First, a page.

I used to get the urge to take a slab of foam and ride it down a wave, so I’d do it. I still get that urge. A lot. I’m forced to deal with the urge like never before, so I’m getting chummy with it. It isn’t the urge to follow your big brother, nor the urge to go with the crowd in hopes of being cool, nor the urge to become really good at something, nor the urge to outperform an opponent, nor the urge to fulfill a contractual obligation, nor the urge to make your homeboys proud, nor any other stupid reason I’ve ever stood atop a slab of foam and slid down a wave.
Whatever it isn’t, the urge is on. By 10am on Saturday, I’ve been to the beach four times, and not because I like the beach. Who does? The beach is nothing without the sea. The only thing the beach has going for it is the view. You never see a golfer hit into a bunker and pause to dig his toes into the sand. But plop any yokel on a beach towel and they’re stoked for eternity. Sand is a nuisance, but the sea makes it appear a worthwhile destination.
Anyway, for the second straight weekend, I’m faced with good, clean, warm waves just steps from my front door.
Finally, I swim out. I watch a couple goobers do everything in their power to blow perfect setups, but the waves are too faultless. I bob in the impact zone, ducking my head under lips for a peep. Is this satisfying the urge or making it worse, I can’t tell?
I’ve tried to replicate the feeling during the recent wave-spell known as autumn. Sticking my arm out the window on the interstate isn’t the same. Swerving my bike to ride beneath an overhanging tree branch is useless. Laying into a carve on a skateboard in the road feels too manufactured.
Thanks goodness for work. For eight glorious hours (aside from the times I’m checking my Surfline app or peeking at a heat from Trestles or Hossegor) I’m afforded a hiding place. My mind is occupied with learning plans, and IEPs, and SOLs, and PLCs, and PLPs, and ESLs, and SISs, and IPTs, and…WTF?!
Now I remember one of the reasons that satisfying the urge was my priority. It’s my way of saying FU to the BS. We all need that sort of outlet – an activity, pleasure or pasttime that enables us to disengage from the futility of trying to win the game of life, navigating the endless onslaught of shit, being “successful.” We have to be able to say, Hey life, FU!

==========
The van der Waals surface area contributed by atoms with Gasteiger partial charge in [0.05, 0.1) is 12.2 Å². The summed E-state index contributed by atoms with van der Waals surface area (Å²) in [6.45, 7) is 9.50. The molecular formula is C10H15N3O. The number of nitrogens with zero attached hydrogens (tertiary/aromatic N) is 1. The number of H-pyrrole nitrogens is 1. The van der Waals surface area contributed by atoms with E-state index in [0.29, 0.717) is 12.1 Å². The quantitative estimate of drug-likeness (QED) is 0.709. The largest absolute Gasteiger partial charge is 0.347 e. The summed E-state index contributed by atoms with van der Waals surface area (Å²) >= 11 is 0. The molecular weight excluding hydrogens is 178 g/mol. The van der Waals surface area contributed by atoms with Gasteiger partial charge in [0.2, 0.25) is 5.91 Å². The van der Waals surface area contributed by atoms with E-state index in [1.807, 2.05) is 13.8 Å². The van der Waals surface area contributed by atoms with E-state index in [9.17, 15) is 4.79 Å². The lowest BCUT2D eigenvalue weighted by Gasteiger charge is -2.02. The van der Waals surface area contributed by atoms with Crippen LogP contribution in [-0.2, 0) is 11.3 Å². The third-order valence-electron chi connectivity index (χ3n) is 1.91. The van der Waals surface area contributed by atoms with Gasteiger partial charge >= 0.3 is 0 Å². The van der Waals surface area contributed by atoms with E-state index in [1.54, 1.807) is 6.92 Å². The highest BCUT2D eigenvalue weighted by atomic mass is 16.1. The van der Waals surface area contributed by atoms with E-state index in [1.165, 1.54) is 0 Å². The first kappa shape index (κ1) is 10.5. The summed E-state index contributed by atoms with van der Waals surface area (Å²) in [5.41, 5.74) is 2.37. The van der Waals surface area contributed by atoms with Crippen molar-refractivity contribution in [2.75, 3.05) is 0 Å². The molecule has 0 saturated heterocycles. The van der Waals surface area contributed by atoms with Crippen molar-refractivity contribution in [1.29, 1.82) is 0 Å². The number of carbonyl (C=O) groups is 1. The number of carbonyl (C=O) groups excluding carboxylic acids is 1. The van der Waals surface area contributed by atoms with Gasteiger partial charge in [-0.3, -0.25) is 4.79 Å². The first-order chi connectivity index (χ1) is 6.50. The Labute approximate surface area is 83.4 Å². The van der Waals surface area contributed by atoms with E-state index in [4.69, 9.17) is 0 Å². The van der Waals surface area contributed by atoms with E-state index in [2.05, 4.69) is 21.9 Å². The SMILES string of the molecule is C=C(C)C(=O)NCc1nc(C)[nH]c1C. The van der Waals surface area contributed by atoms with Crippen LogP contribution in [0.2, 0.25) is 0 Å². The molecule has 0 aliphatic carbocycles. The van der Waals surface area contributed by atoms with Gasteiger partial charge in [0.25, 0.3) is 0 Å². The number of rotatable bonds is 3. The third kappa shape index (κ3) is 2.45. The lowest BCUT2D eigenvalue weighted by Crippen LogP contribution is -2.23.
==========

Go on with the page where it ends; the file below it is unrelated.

Everybody has a FU. For some it’s drugs or alcohol or just going crazy, anything to tune out the BS. Surfing is my FU, and this year I’ve FU’ed my FU.
As of a month ago, I was winning. The surf had been below average for the year, and I had this challenge firmly by the balls. I was cruising into the final turn and looking towards the home stretch. But as the best waves of the year have since rolled off without me, I’ve begun to resent this entire project. Missing a day of surf is no biggy, but missing a year feels like my world has been pulled from beneath me.
Just as I realize that I need a shot of reality, reality obliges. On a Sunday morning bike ride with my son, reality pulls a Ray Rice and coldcocks me square in the jaw. We pedal smack into the JT Walk, a fundraiser for ALS named for my friend Josh Thompson who contracted the disease eight years ago. ALS has rendered Josh a prisoner within his own body, and his friends and family organized the walk to raise money and awareness. It raises my awareness that to whine about not surfing, with so much to be thankful for, is beyond lame. You won’t hear me do it again.